The chance to win seven figures worth of funding has persuaded a Richmond startup to migrate north for the winter.
Painless1099, a local company that helps freelancers manage their taxes, is one of 11 finalists in 43North, a startup competition run by a company of the same name in Buffalo, New York.
The contest, which promises each finalist at least $250,000, comes with two conditions: 43North gets a 5 percent equity stake in each startup and the companies must each base their operations out of Buffalo for 12 months.
On Oct. 29, Painless1099 and its fellow finalists will pitch to a seven-judge panel for the chance to win up to $1 million. Four companies will win $250,000, six companies will win $500,000 and one company will win the grand prize of $1 million.
“We’re shooting for a million, obviously,” said Ace Callwood, a Painless1099 co-founder.
A prominent face among Richmond’s startup crowd, the four-person company is based in the offices of INM United in Scott’s Addition and was named in September to Lighthouse Labs, a business mentorship program that comes with $20,000 in funding.
Callwood said the move to Buffalo will take place in December or January. He said it hasn’t been decided whether Painless1099’s new, chillier environs will become a permanent home.
“The big takeaway here is that we’re expanding the network,” Callwood said. “It’s our job to build a great company.”
Callwood launched Painless1099 earlier this year with Justin Kauszler and Matt Russo. Callwood and Kauszler were also behind Coffitivity, a website and app that plays the sounds of a coffee shop for people looking for background noise while they work. Russo built Coffitivity’s mobile application.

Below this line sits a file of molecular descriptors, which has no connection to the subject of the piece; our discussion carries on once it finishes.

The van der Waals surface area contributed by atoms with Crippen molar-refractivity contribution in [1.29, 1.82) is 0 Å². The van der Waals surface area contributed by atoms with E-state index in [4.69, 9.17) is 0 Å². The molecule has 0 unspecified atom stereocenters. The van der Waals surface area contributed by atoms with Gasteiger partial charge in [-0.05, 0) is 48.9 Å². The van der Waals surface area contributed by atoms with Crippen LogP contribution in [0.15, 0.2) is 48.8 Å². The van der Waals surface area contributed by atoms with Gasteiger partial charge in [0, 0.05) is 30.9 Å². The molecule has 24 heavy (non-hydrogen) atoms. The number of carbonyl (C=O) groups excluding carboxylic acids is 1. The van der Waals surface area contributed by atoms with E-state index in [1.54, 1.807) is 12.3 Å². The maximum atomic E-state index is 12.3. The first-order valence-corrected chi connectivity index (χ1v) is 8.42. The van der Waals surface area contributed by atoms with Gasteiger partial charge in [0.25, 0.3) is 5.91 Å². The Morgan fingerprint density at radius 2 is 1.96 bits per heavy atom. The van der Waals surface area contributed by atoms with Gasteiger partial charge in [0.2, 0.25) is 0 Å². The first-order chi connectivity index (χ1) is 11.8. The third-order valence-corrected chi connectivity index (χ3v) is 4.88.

Painless1099 helps independent contractors like graphic designers and real estate agents save money for tax season. The company automatically separates funds for taxes each time a user gets paid and puts what’s left into that freelancer’s personal checking account. Painless1099 makes its money off fees.
Callwood said funding for Painless1099 would go toward fine-tuning the company’s online presence, as well as things like advertising.
“The biggest piece is human capital,” Callwood said. “Legal is always a big one.”
In addition to the decision of the judges, a people’s choice award worth $10,000 will be handed out on the evening of the 43North competition. Callwood, who is Painless1099’s pitchman, said the key to a good presentation is keeping it casual.
“It’s having a conversation,” he said. “I think too often we get into this pitch mode that’s almost too robotic.”
The funding from 43North will be doled out throughout the year, during which finalists will have access to free office space and business mentorship.
About 11,000 companies from around the world applied to 43North this year – the competition’s only caveat is that companies not be in brick-and-mortar retail or the hospitality industry.
“We’re looking for companies that really have the chance to scale aggressively and grow over a short period of time,” 43North spokesman Peter Burakowski said.
In its second year, 43North is giving out a total $5 million this week. The competition is part of the Buffalo Billion Initiative, a $1 billion commitment to Buffalo from New York Gov. Andrew Cuomo to help grow the economy in that part of the state. 43North gets its funding from the New York Power Authority, Empire State Development, and various sponsors.
Painless1099 is the only 43North finalist that hails from Virginia. Other finalists this year came from New York, Massachusetts, Israel and Canada, and work in computer services, healthcare, biotechnology, consumer products, e-commerce, agriculture, and education. The competition will be held again next year.